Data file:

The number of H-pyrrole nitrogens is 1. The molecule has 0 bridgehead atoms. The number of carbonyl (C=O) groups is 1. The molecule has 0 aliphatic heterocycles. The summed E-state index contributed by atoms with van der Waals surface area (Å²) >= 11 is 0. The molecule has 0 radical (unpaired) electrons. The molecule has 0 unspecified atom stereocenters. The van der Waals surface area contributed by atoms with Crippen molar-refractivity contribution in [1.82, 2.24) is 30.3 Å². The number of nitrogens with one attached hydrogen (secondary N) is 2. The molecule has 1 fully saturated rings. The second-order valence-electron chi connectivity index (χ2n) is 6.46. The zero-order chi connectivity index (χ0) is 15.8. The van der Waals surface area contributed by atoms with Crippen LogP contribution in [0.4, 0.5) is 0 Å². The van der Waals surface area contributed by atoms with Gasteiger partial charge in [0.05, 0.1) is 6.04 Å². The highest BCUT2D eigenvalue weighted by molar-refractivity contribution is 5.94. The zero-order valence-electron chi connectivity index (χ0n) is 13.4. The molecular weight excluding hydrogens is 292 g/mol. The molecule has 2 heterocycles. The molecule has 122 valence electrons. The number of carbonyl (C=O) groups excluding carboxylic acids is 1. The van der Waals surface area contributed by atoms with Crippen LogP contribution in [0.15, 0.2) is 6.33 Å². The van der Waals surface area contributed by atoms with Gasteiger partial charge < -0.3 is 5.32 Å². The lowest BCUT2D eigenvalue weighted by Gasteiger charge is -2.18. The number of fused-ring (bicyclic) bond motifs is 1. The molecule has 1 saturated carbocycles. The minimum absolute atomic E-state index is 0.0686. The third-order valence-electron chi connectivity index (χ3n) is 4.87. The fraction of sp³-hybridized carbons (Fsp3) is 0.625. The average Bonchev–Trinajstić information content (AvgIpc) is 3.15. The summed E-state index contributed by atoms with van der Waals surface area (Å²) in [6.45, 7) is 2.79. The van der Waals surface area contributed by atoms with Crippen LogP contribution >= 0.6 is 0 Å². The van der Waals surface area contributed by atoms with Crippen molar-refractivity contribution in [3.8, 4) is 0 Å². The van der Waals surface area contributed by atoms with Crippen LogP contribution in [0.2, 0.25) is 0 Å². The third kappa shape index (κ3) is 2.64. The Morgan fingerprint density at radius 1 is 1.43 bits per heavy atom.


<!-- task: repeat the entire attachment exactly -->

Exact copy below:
The number of H-pyrrole nitrogens is 1. The molecule has 0 bridgehead atoms. The number of carbonyl (C=O) groups is 1. The molecule has 0 aliphatic heterocycles. The summed E-state index contributed by atoms with van der Waals surface area (Å²) >= 11 is 0. The molecule has 0 radical (unpaired) electrons. The molecule has 0 unspecified atom stereocenters. The van der Waals surface area contributed by atoms with Crippen molar-refractivity contribution in [1.82, 2.24) is 30.3 Å². The number of nitrogens with one attached hydrogen (secondary N) is 2. The molecule has 1 fully saturated rings. The second-order valence-electron chi connectivity index (χ2n) is 6.46. The zero-order chi connectivity index (χ0) is 15.8. The van der Waals surface area contributed by atoms with Crippen LogP contribution in [0.4, 0.5) is 0 Å². The van der Waals surface area contributed by atoms with Gasteiger partial charge in [0.05, 0.1) is 6.04 Å². The highest BCUT2D eigenvalue weighted by molar-refractivity contribution is 5.94. The zero-order valence-electron chi connectivity index (χ0n) is 13.4. The molecular weight excluding hydrogens is 292 g/mol. The molecule has 2 heterocycles. The molecule has 122 valence electrons. The number of carbonyl (C=O) groups excluding carboxylic acids is 1. The van der Waals surface area contributed by atoms with Crippen LogP contribution in [0.15, 0.2) is 6.33 Å². The van der Waals surface area contributed by atoms with Gasteiger partial charge < -0.3 is 5.32 Å². The lowest BCUT2D eigenvalue weighted by Gasteiger charge is -2.18. The number of fused-ring (bicyclic) bond motifs is 1. The molecule has 1 saturated carbocycles. The minimum absolute atomic E-state index is 0.0686. The third-order valence-electron chi connectivity index (χ3n) is 4.87. The fraction of sp³-hybridized carbons (Fsp3) is 0.625. The average Bonchev–Trinajstić information content (AvgIpc) is 3.15. The summed E-state index contributed by atoms with van der Waals surface area (Å²) in [6.45, 7) is 2.79. The van der Waals surface area contributed by atoms with Crippen LogP contribution >= 0.6 is 0 Å². The van der Waals surface area contributed by atoms with Crippen molar-refractivity contribution in [3.8, 4) is 0 Å². The van der Waals surface area contributed by atoms with Crippen LogP contribution in [0.2, 0.25) is 0 Å². The third kappa shape index (κ3) is 2.64. The Morgan fingerprint density at radius 1 is 1.43 bits per heavy atom.